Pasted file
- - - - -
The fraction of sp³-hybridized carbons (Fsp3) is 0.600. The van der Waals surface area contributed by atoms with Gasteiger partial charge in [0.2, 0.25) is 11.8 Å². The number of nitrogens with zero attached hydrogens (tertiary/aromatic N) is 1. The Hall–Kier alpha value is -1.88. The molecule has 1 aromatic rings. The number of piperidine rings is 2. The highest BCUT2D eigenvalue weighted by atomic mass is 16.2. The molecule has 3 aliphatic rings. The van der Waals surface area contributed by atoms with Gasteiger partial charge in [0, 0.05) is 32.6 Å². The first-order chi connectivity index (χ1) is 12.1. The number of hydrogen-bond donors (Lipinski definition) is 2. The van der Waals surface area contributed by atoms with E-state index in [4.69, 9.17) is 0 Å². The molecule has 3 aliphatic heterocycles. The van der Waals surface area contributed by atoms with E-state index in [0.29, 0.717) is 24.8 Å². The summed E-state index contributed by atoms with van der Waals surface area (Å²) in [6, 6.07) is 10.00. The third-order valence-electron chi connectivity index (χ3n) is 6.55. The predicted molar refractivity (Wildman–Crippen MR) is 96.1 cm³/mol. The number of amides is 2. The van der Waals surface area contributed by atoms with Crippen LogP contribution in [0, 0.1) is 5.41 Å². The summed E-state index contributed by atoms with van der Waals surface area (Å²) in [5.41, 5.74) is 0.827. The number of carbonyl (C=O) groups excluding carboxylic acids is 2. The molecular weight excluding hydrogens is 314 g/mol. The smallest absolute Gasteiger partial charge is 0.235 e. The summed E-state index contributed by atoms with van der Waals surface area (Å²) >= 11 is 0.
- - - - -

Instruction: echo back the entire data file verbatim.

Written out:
The fraction of sp³-hybridized carbons (Fsp3) is 0.600. The van der Waals surface area contributed by atoms with Gasteiger partial charge in [0.2, 0.25) is 11.8 Å². The number of nitrogens with zero attached hydrogens (tertiary/aromatic N) is 1. The Hall–Kier alpha value is -1.88. The molecule has 1 aromatic rings. The number of piperidine rings is 2. The highest BCUT2D eigenvalue weighted by atomic mass is 16.2. The molecule has 3 aliphatic rings. The van der Waals surface area contributed by atoms with Gasteiger partial charge in [0, 0.05) is 32.6 Å². The first-order chi connectivity index (χ1) is 12.1. The number of hydrogen-bond donors (Lipinski definition) is 2. The van der Waals surface area contributed by atoms with E-state index in [4.69, 9.17) is 0 Å². The molecule has 3 aliphatic heterocycles. The van der Waals surface area contributed by atoms with E-state index in [0.29, 0.717) is 24.8 Å². The summed E-state index contributed by atoms with van der Waals surface area (Å²) in [6, 6.07) is 10.00. The third-order valence-electron chi connectivity index (χ3n) is 6.55. The predicted molar refractivity (Wildman–Crippen MR) is 96.1 cm³/mol. The number of amides is 2. The van der Waals surface area contributed by atoms with Crippen LogP contribution in [0, 0.1) is 5.41 Å². The summed E-state index contributed by atoms with van der Waals surface area (Å²) in [5.41, 5.74) is 0.827. The number of carbonyl (C=O) groups excluding carboxylic acids is 2. The molecular weight excluding hydrogens is 314 g/mol. The smallest absolute Gasteiger partial charge is 0.235 e. The summed E-state index contributed by atoms with van der Waals surface area (Å²) >= 11 is 0.